Saturday, December 29, 2007

St. Thomas Becket, (of Canterbury)

December 29th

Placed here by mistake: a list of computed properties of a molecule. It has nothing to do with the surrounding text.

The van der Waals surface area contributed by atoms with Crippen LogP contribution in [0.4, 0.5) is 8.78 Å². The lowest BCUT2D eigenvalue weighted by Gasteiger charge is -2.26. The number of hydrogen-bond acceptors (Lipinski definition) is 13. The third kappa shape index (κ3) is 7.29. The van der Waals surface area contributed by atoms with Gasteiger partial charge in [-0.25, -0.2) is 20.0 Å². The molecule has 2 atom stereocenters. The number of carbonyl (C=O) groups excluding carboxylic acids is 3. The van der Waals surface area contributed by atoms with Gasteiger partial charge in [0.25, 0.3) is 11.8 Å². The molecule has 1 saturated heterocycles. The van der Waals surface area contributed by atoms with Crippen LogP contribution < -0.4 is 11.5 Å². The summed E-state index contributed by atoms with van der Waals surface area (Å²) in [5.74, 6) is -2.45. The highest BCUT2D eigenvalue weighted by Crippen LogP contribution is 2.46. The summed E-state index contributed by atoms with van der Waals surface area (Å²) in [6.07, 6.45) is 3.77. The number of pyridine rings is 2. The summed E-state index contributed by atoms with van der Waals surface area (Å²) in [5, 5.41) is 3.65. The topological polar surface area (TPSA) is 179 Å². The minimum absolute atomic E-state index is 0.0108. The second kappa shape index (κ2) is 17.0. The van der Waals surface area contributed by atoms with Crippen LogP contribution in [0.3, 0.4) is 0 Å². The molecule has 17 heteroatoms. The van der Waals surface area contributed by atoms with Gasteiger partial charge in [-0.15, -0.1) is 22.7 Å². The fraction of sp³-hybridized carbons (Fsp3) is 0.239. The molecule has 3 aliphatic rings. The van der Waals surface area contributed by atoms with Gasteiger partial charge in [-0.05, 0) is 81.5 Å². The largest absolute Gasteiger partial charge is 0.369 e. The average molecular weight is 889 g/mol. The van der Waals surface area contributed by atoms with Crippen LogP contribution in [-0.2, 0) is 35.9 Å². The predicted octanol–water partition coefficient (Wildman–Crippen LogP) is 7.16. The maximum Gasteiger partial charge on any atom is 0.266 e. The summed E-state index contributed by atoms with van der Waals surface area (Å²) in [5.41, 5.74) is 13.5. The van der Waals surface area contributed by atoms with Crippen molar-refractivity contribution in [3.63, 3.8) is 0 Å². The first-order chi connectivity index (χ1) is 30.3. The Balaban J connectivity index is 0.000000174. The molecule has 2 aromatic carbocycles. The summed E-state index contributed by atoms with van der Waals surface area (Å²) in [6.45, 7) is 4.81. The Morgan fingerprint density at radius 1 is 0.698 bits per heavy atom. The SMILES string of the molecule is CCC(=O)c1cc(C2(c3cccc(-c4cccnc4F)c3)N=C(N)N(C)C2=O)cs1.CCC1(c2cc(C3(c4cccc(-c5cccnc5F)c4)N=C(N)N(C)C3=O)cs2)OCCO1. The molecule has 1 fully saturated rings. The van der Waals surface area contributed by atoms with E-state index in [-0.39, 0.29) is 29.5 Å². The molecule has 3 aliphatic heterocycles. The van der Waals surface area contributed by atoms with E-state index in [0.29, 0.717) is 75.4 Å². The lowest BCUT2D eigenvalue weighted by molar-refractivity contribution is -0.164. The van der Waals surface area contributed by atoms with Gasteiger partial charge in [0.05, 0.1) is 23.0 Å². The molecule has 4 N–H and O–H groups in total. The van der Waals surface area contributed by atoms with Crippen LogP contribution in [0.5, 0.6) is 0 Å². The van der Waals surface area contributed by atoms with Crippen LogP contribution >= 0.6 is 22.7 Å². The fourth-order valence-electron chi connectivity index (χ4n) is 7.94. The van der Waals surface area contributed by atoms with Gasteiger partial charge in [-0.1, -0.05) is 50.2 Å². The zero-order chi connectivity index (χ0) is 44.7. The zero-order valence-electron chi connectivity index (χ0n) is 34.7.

St. Thomas was Archbishop of the now defunct Archdiocese of Canterbury from 1162 to 1170. He became involved in a conflict with King Henry II over the rights of the clergy and the independence of the Church. He was martyred as a consequence of this political division by followers of the king with in his own Cathedral. Following his death the faithful throughout Europe began venerating Becket as a martyr, and in 1173—barely three years after his death—he was canonized by Pope Alexander and King Henry humbled himself at Becket's tomb by accepting penance for his part in the assassination of St. Thomas. Canterbury soon became one of the most popular pilgrimage sites in Europe. In 1220, Becket's remains were relocated from his tomb to a shrine in the recently completed Trinity Chapel where it stood until it was destroyed in 1538, at the start of the English Reformation. This was done on orders from King Henry VIII, who separated the Church in England from the Holy See, as vengeance for the humiliation of Henry II. In addition Henry VIII also ordered the destroyed Becket's relics and ordered that all mention of his name be obliterated even from the liturgical books.

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